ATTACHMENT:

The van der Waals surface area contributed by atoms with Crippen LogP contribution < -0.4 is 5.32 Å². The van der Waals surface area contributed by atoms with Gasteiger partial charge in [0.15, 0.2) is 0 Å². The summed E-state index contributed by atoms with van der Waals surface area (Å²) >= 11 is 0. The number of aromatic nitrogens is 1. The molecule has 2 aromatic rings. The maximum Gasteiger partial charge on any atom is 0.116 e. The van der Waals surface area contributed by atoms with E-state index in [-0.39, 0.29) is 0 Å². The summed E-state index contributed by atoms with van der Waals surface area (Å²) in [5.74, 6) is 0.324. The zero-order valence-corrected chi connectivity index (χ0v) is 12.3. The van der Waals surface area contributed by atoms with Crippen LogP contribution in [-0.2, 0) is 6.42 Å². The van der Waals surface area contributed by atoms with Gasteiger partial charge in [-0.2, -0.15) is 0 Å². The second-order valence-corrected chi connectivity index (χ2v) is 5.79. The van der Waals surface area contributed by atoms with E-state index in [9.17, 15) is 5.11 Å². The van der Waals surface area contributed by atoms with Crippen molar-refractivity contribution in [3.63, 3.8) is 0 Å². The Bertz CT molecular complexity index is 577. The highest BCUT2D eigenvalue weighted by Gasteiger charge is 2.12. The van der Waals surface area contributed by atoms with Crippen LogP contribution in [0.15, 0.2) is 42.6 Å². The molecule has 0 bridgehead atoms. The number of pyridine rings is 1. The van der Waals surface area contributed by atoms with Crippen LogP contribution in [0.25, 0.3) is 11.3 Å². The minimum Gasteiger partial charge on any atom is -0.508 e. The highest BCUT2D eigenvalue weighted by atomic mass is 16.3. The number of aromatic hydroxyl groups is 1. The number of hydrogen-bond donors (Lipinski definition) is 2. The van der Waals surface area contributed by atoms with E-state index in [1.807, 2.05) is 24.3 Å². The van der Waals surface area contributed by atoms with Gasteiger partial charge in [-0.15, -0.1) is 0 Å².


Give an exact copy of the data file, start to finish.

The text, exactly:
The van der Waals surface area contributed by atoms with Crippen LogP contribution < -0.4 is 5.32 Å². The van der Waals surface area contributed by atoms with Gasteiger partial charge in [0.15, 0.2) is 0 Å². The summed E-state index contributed by atoms with van der Waals surface area (Å²) >= 11 is 0. The number of aromatic nitrogens is 1. The molecule has 2 aromatic rings. The maximum Gasteiger partial charge on any atom is 0.116 e. The van der Waals surface area contributed by atoms with E-state index in [-0.39, 0.29) is 0 Å². The summed E-state index contributed by atoms with van der Waals surface area (Å²) in [5.74, 6) is 0.324. The zero-order valence-corrected chi connectivity index (χ0v) is 12.3. The van der Waals surface area contributed by atoms with Crippen LogP contribution in [-0.2, 0) is 6.42 Å². The van der Waals surface area contributed by atoms with Gasteiger partial charge in [-0.2, -0.15) is 0 Å². The second-order valence-corrected chi connectivity index (χ2v) is 5.79. The van der Waals surface area contributed by atoms with E-state index in [9.17, 15) is 5.11 Å². The van der Waals surface area contributed by atoms with Crippen molar-refractivity contribution in [3.63, 3.8) is 0 Å². The Bertz CT molecular complexity index is 577. The highest BCUT2D eigenvalue weighted by Gasteiger charge is 2.12. The van der Waals surface area contributed by atoms with Crippen LogP contribution in [0.15, 0.2) is 42.6 Å². The molecule has 0 bridgehead atoms. The number of pyridine rings is 1. The van der Waals surface area contributed by atoms with Crippen LogP contribution in [0.25, 0.3) is 11.3 Å². The minimum Gasteiger partial charge on any atom is -0.508 e. The highest BCUT2D eigenvalue weighted by atomic mass is 16.3. The number of aromatic hydroxyl groups is 1. The number of hydrogen-bond donors (Lipinski definition) is 2. The van der Waals surface area contributed by atoms with E-state index in [1.807, 2.05) is 24.3 Å². The van der Waals surface area contributed by atoms with Gasteiger partial charge in [-0.15, -0.1) is 0 Å².